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There's something oddly fun about this time of pregnancy. I have a feeling I've got about two more weeks, first babies being late so often and all, and it's funny to see the look on people's faces when they ask my due date and I say "Oh not until next Friday." The man & I are savoring these last few days of independent childless married coupledom. I've had a nice healthy pregnancy and want to keep appreciating it, one day at a time.
Without a ton to talk about, I'm going to throw in some random baby stuff info.
We did not use a baby monitor because our house is not that big, and our daughter is incredibly loud. We own one, a cheap one, like $20. I used it to sit out on the porch one day and read while she napped. But to be honest even that felt a little weird.
We did not child proof our house while I was pregnant. We went the crazy route... just let the baby roam around and childproof based on what she liked to get into. Which, by six months, was everything.
We did do some babywearing! I tried a number of products... we had a cheap Infantino baby carrier from Target that I didn't like, but it fit my large husband. We had a baby bjorn I got on ebay that was very comfortable, I could roam around an art fair for two hours with my 16 pound chunk of a bug and barely just start to feel sore. The baby sling lasted even longer (weight-wise) than that. I borrowed it from a friend. The brand was NoJo, which is funny because my daughter Jo still worked just fine in it.
Babywearing was great when she was a month old and super fussy because she'd calm down and I had two hands free to make a sandwich. It takes up a lot less room when you're out in public than a stroller. It feels secure and happy.
My father-in-law spends a lot of time with the kid, mostly by choice. I sometimes wish we had more of a schedule, because at the moment, naps and bedtime are the only semi-guaranteed breaks for anyone. My spouse and father-in-law both work from home free-lance, so they don't actually have a schedule for when they need to be left alone, but at least my father-in-law has more warning with jobs scheduled out in advance.
I'm sorry for your loss. Ectopic pregnancies are scary, and I would like to go punch that first doctor in the face for you.
PPD is awful too.
When I worked in a biligual Kita, the kids picked up loads from simply being read to and pointing out the different things. Sometimes a question came up ("that is a pferd", "it's called horse in English", "ok horse") and it's good to know both languages to understand what the kid is saying, but reading is a good together activity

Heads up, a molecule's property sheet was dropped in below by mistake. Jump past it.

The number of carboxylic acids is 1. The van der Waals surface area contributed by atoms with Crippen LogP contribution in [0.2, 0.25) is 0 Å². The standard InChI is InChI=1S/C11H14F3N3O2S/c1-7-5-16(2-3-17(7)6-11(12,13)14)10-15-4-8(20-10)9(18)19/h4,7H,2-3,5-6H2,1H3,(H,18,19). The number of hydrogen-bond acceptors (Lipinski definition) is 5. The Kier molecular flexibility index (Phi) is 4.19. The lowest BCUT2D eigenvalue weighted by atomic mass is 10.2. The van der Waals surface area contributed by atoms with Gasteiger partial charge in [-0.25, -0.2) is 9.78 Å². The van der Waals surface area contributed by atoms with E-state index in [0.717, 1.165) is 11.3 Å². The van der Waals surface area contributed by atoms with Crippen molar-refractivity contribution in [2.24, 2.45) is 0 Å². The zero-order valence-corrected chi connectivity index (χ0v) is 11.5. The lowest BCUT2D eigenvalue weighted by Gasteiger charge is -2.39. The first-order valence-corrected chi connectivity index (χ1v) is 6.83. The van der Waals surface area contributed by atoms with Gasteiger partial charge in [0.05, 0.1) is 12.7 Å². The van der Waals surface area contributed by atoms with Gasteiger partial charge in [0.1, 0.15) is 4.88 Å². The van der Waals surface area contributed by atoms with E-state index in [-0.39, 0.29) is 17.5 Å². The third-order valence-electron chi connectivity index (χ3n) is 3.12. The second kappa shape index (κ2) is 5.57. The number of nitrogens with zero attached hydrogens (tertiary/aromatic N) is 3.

I would say its very important, because what you learn shapes and molds yours views that make you who you are.
Aum, my partner and I were just discussing this. He was surprised by my taking the hard line that stopping BC or poking holes in condoms or something like that is rape, making the woman a rapist. Which should result in jail time, so she should lose custody, which should go to the father and now he has the choice of keeping the baby or putting them up for adoption.
It's unfortunate that you can't prove such a thing, but hopefully if it was actually taken seriously women would be less likely to do it because it would at least be explicitly called rape.
I understand how the justice system and the family courts would look at it. They see it as the man's sperm made it to the egg so somehow he wasn't protecting himself, he made the choice, yada yada. There's no way to prove that the woman was manipulative, withdrew BC, or "poked holes in the condom" (I think that's unheard of, but anyway).
I topped baby off tonight. He straight up drank 7 ounces of formula after his prunes. If he's an infiltrator, he's eating well for it.
I am still dealing with the fact that your 11 year old is an actual 11 year old.
If a boy who has a penis asks if he's a boy and you don't just say yes, then that's straight up lunacy.
What he decides to do with that boyhood or how he dresses is up to him. But if you're born with a penis you're a boy.
Making it airy fairy when, statistically, scientifically, less than 1% of 1% of children born have true gender dysphoria, is immoral and wrong. It's also a sign of our troubled times.
This is just my anecdotal experience but...
I have experienced bullying based on simply engaging in normal children's play with girls. Insults were attacks on both me and the girls. But I NEVER questioned my gender as a male. So if a child asks me if he's a boy and was identified biologically as one, I am going to question what influences are on the child before I answer.